Concerning the issues of nationalistic or economic wars, the emergence of competitive trading blocs, and the changing role of multilateral institutions, DAWN put three central questions on the research agenda of Southern feminists:
How will trading blocs affect our employment and responsibilities for livelihoods?
How can we improve consciousness about development in cooperation with Northern groups?
In another publication, Breaking Boundaries: Women, Free Trade and Economic Integration (AltWID n.d.), AltWID explained why free trade is a womens issue. It noted that market policies are not gender blind and pointed out that the impact of supply side policies has altered family life; relations between women, men and children; womens and mens roles; and womens relative economic status. AltWID has also collaborated with feminist networks in the North and South on projects, conferences, and political strategies.
Other feminist researchers in the North recognized the need to contextualize the discourse on development to show its effect on women and development. This is an application of the analytical strategies they used in critiquing the metanarratives of social theory to show its gendered and exclusionary nature. This work complements the research and activism of indigenous feminisms. Current feminist research on development issues is now more engaged and covers all development issues. It also incorporates insights gained from gender analysis to investigate the environmental debate and sustainable-development issues.
The womens movement and womens activism have exploded with vibrant programs and scholarship in both the North and the South. In the last two decades, womens NGOs have grown and diversified, and the nature of their activism has changed in many cases. Many NGOs that were set up in the 19th century or early 20th century often attempted to supplement the welfare activities of the state, or they experimented with reformist policies. More recently, women-centred NGOs in the South have frequently been at the frontiers of the movement to promote alternative development practices. An example of this is a coalition of womens NGOs in the Philippines, which in 1986 formulated the National Womens Development Plan. This became a crucial part of the countrys national lobby on the debt crisis in the same year (womens organizations and networks are discussed in more detail in Chapter 5).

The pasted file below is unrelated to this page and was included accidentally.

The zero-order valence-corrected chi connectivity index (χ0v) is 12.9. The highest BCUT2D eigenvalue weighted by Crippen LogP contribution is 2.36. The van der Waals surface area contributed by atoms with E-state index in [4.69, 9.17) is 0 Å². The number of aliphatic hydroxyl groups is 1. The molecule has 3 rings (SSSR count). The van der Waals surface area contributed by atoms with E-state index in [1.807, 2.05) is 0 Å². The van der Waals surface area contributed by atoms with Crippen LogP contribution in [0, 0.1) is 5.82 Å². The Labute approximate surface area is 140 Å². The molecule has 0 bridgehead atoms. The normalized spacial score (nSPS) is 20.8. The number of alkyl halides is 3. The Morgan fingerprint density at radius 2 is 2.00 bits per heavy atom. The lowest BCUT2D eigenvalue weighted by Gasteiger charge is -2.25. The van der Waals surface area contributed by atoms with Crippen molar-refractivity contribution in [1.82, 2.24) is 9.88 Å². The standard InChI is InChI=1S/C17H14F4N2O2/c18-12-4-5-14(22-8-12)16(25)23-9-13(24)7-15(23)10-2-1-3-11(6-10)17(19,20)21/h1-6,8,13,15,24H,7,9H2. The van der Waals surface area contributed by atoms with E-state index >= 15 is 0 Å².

Several countries have introduced new women-related
research institutes and institutionalized womens-studies programs. China,
India, Sierra Leone, Sudan, Uganda, Zambia, and Zimbabwe have all started
women-centred research institutions. At the University of the West Indies,
the Women and Development Studies Program was institutionalized as the
Centre for Gender and Development Studies. What distinguishes these
networks, institutes, and centres from earlier women-related organizations
is that they seek to give women, children, and men priority in discussions
of development. They actively pursue alternative approaches to WAD, and
their very existence serves as a reminder of the failures of earlier,
modernization-oriented development policy for women.
Exploring feminist research
Who is doing this research? Womens bureaus, universities, women-centred NGOs?
Is this research helping to change the information on WAD? How will it influence development policy and planning?
The shift in the discourse on development
Feminist development critiques and feminist activism have radically altered the discourse on development. It is no longer possible to deal with development issues by focusing simply on ways to improve savings and investment functions or on the most efficient industrialization strategies to increase exports. Feminists have exposed the fallacy of using sterile measures of economic growth to assess the attainment of goals.